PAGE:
India’s new tax system to up economic growth
BUSINESSMAN Pankaj Jain is so worried about the impending launch of a new sales tax in India that he is thinking of shutting down his tiny textile factory for a month to give himself time to adjust.
Jain is one of millions of small business owners who face wrenching change from India’s biggest tax reform since independence that will unify the country’s $2 trillion (R25.9 trillion) economy and 1.3 billion people into a common market.
But he is simply not ready for a regime that from July 1 will for the first time tax the bed linen his 10 workers make, and require him to file his taxes every month online.
On the desk in his tiny office in Meerut, two hours drive northeast of New Delhi, lay two calculators.
Turning to open a metal cabinet, he pulled out a hand-written ledger to show how he keeps his books.
“We will have to hire an accountant – and get a computer,” the thickset 52 year old said, as a dozen old power looms clattered away in the ramshackle workshop next door.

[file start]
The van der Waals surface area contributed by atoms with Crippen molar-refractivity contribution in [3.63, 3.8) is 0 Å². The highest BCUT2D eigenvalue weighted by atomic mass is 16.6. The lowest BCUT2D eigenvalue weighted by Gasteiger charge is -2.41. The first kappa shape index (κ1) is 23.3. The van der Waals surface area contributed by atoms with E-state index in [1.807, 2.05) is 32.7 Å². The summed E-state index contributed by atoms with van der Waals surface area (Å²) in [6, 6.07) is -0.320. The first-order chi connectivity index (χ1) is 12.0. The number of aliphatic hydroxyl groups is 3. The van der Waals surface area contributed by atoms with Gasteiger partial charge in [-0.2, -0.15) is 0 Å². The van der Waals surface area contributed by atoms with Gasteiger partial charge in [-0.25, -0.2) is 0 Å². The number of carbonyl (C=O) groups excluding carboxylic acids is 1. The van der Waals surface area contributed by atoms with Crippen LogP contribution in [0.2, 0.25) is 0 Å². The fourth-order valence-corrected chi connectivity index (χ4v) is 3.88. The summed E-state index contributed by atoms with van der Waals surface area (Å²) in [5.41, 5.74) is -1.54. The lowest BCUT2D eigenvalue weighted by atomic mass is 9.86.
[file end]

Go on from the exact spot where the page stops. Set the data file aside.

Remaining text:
Prime Minister Narendra Modi’s government says that by replacing several federal and state taxes, the new Goods and Services Tax (GST) will make life simpler for business.
To drive home the point, Bollywood superstar Amitabh Bachchan has appeared in a promotional video in which he weaves a cat’s cradle between the fingers of his hands, which symbolising India’s thicket of old taxes.
With a flourish, the tangle is gone and Bachchan proclaims: “One nation, one tax, one market!” (http://bit.ly/2sch8ou).
By tearing down barriers between India’s 29 states, the GST should deliver efficiency gains to larger businesses. HSBC estimates the reform could add 0.4 percent to economic growth.
Yet at the local chapter of the Indian Industries Association, which groups 6 500 smaller enterprises nationwide, the talk is about how to cope in the aftermath of the GST rollout.